Some have reasons to be cheerful despite the gloom but flip-flopping in Whitehall is not helping growth
Records are there to be broken, so it would be unwise to claim that there will never be a worse performance by the US or eurozone economies than was seen in the spring of 2020. It would, though, take something truly spectacular: a nuclear war, a meteor strike, a pan-continental climate catastrophe or a more severe pandemic than Covid-19.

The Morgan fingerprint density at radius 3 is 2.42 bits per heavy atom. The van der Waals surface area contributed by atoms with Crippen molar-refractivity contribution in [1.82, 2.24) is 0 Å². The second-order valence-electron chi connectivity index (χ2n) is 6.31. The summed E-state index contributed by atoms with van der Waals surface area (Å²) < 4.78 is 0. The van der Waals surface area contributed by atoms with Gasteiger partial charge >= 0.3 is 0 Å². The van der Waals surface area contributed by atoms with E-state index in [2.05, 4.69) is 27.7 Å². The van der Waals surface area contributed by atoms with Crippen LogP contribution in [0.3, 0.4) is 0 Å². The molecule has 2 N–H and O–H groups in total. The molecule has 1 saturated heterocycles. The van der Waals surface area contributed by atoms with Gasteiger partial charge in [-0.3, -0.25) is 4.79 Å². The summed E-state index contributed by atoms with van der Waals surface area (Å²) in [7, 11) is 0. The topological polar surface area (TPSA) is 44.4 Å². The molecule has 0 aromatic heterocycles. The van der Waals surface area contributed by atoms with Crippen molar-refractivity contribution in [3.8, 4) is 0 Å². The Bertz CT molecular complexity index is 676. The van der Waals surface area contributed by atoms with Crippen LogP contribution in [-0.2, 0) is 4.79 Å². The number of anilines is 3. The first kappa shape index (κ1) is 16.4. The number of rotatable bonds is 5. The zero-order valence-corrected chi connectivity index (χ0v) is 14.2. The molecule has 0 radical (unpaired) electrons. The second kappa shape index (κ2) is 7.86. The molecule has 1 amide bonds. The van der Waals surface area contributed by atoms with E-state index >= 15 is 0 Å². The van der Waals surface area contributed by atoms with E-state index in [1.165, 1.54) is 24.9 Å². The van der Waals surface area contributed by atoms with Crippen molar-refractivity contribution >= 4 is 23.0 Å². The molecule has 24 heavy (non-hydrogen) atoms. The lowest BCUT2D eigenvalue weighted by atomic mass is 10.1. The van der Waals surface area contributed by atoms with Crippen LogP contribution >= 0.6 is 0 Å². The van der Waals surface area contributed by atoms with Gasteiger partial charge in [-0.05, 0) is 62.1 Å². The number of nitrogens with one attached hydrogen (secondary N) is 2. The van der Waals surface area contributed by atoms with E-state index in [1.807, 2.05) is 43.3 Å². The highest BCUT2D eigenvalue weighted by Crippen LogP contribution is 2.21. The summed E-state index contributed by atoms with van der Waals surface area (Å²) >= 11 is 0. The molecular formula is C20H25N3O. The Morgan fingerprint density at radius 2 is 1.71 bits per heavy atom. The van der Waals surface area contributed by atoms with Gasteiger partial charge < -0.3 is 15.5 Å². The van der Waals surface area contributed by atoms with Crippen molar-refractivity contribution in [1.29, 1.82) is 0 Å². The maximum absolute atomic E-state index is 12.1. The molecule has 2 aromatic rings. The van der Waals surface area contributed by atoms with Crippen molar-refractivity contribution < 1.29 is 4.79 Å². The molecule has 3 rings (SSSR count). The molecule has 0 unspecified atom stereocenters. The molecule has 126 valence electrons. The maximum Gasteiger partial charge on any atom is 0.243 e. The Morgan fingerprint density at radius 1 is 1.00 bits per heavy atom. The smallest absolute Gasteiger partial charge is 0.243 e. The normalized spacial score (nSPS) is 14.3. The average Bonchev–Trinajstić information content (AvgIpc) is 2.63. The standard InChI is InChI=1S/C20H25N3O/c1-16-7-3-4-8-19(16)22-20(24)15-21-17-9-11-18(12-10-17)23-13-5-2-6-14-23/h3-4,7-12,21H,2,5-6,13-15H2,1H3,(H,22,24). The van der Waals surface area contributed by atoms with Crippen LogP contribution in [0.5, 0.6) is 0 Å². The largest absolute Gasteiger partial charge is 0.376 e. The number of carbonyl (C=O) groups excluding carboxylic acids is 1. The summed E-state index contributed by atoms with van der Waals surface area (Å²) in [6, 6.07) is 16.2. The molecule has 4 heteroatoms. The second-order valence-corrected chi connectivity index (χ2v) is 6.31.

It is worth reflecting for a moment on just how dire the recent economic news has been. The UK is a bit behind the US and the eurozone and does not report its second-quarter growth figures until 12 August but it is already known that the economy contracted by about 25% in only two months – March and April. Even with a pick-up in activity in May and June, activity was probably still about 15% below its pre-crisis level at the start of the third quarter.
Governments, even rightwing governments, have been forced into wartime-like levels of intervention